South Korea will remove Japan from its so-called white list of favored trading partners as retaliation against a similar measure by its neighbor, in a sign of deepening tensions between the two East Asian economies.
South Korean Finance Minister Hong Nam-ki said Aug. 2 that the government will also file a complaint with the World Trade Organization against Japan's export curbs, Yonhap News Agency reported.
Earlier, Japan's Cabinet approved the removal of South Korea from a list of preferred trading partners, effective Aug. 28. Japanese Industry Minister Hiroshige Seko said in a press briefing that the Cabinet took national security into account in making its decision, Reuters reported.
The removal from the so-called white list will strip South Korea of minimum export control privileges with Japan. Exporters to South Korea will now also have to obtain individual licenses before transporting goods that could be used for military purposes.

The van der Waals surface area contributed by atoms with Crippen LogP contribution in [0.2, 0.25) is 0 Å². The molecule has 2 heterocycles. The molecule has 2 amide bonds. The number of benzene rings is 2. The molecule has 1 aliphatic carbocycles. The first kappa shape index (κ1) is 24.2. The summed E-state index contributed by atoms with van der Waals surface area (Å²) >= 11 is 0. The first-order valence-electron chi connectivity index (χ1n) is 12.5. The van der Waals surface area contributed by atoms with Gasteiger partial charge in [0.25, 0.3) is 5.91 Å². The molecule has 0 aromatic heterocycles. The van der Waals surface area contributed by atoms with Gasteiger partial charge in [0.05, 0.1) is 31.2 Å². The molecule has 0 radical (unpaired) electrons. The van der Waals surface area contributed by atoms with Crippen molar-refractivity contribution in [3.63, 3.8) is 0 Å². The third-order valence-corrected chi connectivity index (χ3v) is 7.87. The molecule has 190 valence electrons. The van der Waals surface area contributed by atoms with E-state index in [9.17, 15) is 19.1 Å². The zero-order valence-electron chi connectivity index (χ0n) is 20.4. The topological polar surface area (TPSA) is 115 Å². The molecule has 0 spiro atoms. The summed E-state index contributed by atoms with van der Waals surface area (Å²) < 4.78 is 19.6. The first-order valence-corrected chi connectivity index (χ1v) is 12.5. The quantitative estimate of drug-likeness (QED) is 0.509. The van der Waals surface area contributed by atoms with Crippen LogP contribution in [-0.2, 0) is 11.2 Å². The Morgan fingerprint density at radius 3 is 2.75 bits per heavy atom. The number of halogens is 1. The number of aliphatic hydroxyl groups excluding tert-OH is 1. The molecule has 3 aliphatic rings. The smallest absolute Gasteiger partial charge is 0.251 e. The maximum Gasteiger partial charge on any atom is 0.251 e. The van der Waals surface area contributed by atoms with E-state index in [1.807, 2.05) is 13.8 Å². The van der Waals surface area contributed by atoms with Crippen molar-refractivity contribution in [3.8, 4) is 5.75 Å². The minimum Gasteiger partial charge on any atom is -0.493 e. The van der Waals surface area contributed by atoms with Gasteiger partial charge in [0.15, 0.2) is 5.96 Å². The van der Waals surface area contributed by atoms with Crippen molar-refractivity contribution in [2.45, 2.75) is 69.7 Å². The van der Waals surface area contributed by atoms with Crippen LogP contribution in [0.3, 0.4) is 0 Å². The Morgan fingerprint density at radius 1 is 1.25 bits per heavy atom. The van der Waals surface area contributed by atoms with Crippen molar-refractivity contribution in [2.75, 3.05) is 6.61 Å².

The decision comes about a month after Japan subjected certain high-tech material exports to South Korea to stricter controls, amid a dispute over a court case involving compensation for forced labor during World War II. Fluorinated polyimide, resists and hydrogen fluoride, which used in making semiconductors and other smartphone components, currently need individual licenses before they can be exported to South Korea.
Moody's said Japan's ruling is credit negative for many South Korean companies in industrial sectors.
However, the rating agency expects the impact to be manageable for most of the affected firms, unless Japan decides to effectively implement an export ban, which could lead to material production disruptions in South Korea's semiconductor, display and smartphone manufacturing sectors.
South Korean chipmaker SK Hynix Inc. ended the session down more than 2% on Aug. 2, while smartphone giant Samsung Electronics Co. Ltd. fell nearly 1%.